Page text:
DEBUNKED: Tiger Spotted on the Shores of the Rio Grande

By  | 

We hate spam too, we'll never share your email address



Although social media posts have been circulating about the possibility that a tiger was spotted along the Rio Grande, reliable sources have debunked them. The posts have been shared widely, similar to those from 2018 which stated that hippos were also spotted in the river. However, KGNS reported that the Laredo Police Department, as well as the Lamar Bruni Vergara Center, have identified no sightings or reports.

The picture circulating around the internet world is that of a tiger partially submerged in the river, amid some reeds. It’s been shared on Facebook, which generated some uptake and resharing, before confirmation that any of it was true. For whatever reason, tigers do, in fact, appear to hold some sort of fascination for Texas exotic pet fans. In 2017, the Houston Chronicle stated: “Estimates put Texas’ tiger population up to a few thousand. But the Department of State Health Services, which oversees ownership of dangerous wild animals in Texas, has 47 permits on record for tigers owned outside accredited groups like circuses, laboratories and zoos…” The paper further went on to reveal that the state was having a hard time keeping records on the tiger population in Texas, which is understandable considering anyone with access to plastic can purchase a tiger cub online.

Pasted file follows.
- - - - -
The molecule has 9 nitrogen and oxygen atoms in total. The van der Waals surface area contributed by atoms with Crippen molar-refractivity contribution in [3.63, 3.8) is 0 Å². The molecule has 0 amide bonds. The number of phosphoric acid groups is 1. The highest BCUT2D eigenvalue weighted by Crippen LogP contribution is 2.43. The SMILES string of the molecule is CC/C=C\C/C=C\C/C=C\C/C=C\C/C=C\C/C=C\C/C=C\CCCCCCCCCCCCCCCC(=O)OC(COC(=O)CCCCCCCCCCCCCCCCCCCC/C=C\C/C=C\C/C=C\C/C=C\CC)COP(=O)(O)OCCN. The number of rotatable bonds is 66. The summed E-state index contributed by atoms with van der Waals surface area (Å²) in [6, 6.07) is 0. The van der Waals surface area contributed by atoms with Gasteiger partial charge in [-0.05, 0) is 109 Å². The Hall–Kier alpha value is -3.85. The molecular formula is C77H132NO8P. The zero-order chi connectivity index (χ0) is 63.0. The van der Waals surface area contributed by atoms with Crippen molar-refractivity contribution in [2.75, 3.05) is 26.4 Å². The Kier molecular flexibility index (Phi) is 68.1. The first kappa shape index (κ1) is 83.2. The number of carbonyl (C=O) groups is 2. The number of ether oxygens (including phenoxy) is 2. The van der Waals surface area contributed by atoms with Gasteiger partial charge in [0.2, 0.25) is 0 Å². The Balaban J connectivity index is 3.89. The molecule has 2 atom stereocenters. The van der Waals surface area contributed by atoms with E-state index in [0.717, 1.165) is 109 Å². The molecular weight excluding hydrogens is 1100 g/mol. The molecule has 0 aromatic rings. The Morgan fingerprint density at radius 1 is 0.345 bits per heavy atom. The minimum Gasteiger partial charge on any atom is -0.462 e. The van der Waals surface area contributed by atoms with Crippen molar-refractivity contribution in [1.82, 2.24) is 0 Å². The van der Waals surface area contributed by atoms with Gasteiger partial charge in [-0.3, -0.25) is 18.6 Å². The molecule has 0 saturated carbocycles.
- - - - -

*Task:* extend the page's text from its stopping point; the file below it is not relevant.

DEBUNKED: Tiger Spotted on the Shores of the Rio Grande

Photo: Facebook/Eagle Pass News Leader

In the meantime, there are “Caging Requirements And Standards For Dangerous Wild Animals” provided under the Texas Administrative Code. However, that doesn’t address those who don’t apply for permits. All of that being said, it’s understandable why so many would believe that such a cat could be seen in the Rio Grande, but authorities and local press which have debunked the post are now trying to get the word out that this wasn’t the case. The only real lesson in this is to investigate further before you quickly hit the “share” button on your social media.